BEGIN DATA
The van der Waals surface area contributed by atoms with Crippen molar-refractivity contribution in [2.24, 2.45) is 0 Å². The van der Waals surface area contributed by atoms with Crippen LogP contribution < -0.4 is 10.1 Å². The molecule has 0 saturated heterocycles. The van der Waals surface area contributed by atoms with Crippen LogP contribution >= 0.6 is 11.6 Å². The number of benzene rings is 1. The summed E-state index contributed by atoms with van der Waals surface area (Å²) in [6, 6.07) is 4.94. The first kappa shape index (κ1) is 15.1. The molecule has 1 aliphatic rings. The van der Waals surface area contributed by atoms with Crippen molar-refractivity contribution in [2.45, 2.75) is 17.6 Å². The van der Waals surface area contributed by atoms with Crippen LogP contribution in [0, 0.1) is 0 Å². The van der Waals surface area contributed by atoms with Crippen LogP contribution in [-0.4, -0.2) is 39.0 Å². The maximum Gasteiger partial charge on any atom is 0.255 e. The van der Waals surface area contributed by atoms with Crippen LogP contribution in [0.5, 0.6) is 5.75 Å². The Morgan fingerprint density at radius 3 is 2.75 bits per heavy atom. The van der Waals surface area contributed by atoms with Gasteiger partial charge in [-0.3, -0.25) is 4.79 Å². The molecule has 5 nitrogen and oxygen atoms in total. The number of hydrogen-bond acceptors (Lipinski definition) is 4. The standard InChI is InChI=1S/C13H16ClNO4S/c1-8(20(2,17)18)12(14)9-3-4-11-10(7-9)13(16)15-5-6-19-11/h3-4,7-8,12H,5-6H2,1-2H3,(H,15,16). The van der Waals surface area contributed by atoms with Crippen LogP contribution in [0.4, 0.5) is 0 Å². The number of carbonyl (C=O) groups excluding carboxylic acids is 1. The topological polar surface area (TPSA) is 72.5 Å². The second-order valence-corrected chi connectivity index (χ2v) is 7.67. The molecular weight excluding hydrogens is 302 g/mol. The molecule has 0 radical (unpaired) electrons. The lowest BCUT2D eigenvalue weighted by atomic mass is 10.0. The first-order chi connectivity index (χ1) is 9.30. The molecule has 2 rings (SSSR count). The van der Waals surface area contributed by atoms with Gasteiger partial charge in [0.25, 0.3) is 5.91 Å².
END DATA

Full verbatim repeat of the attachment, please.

The van der Waals surface area contributed by atoms with Crippen molar-refractivity contribution in [2.24, 2.45) is 0 Å². The van der Waals surface area contributed by atoms with Crippen LogP contribution < -0.4 is 10.1 Å². The molecule has 0 saturated heterocycles. The van der Waals surface area contributed by atoms with Crippen LogP contribution >= 0.6 is 11.6 Å². The number of benzene rings is 1. The summed E-state index contributed by atoms with van der Waals surface area (Å²) in [6, 6.07) is 4.94. The first kappa shape index (κ1) is 15.1. The molecule has 1 aliphatic rings. The van der Waals surface area contributed by atoms with Crippen molar-refractivity contribution in [2.45, 2.75) is 17.6 Å². The van der Waals surface area contributed by atoms with Crippen LogP contribution in [0, 0.1) is 0 Å². The van der Waals surface area contributed by atoms with Crippen LogP contribution in [-0.4, -0.2) is 39.0 Å². The maximum Gasteiger partial charge on any atom is 0.255 e. The van der Waals surface area contributed by atoms with Crippen LogP contribution in [0.5, 0.6) is 5.75 Å². The Morgan fingerprint density at radius 3 is 2.75 bits per heavy atom. The van der Waals surface area contributed by atoms with Gasteiger partial charge in [-0.3, -0.25) is 4.79 Å². The molecule has 5 nitrogen and oxygen atoms in total. The number of hydrogen-bond acceptors (Lipinski definition) is 4. The standard InChI is InChI=1S/C13H16ClNO4S/c1-8(20(2,17)18)12(14)9-3-4-11-10(7-9)13(16)15-5-6-19-11/h3-4,7-8,12H,5-6H2,1-2H3,(H,15,16). The van der Waals surface area contributed by atoms with Crippen LogP contribution in [0.4, 0.5) is 0 Å². The number of carbonyl (C=O) groups excluding carboxylic acids is 1. The topological polar surface area (TPSA) is 72.5 Å². The second-order valence-corrected chi connectivity index (χ2v) is 7.67. The molecular weight excluding hydrogens is 302 g/mol. The molecule has 0 radical (unpaired) electrons. The lowest BCUT2D eigenvalue weighted by atomic mass is 10.0. The first-order chi connectivity index (χ1) is 9.30. The molecule has 2 rings (SSSR count). The van der Waals surface area contributed by atoms with Gasteiger partial charge in [0.25, 0.3) is 5.91 Å².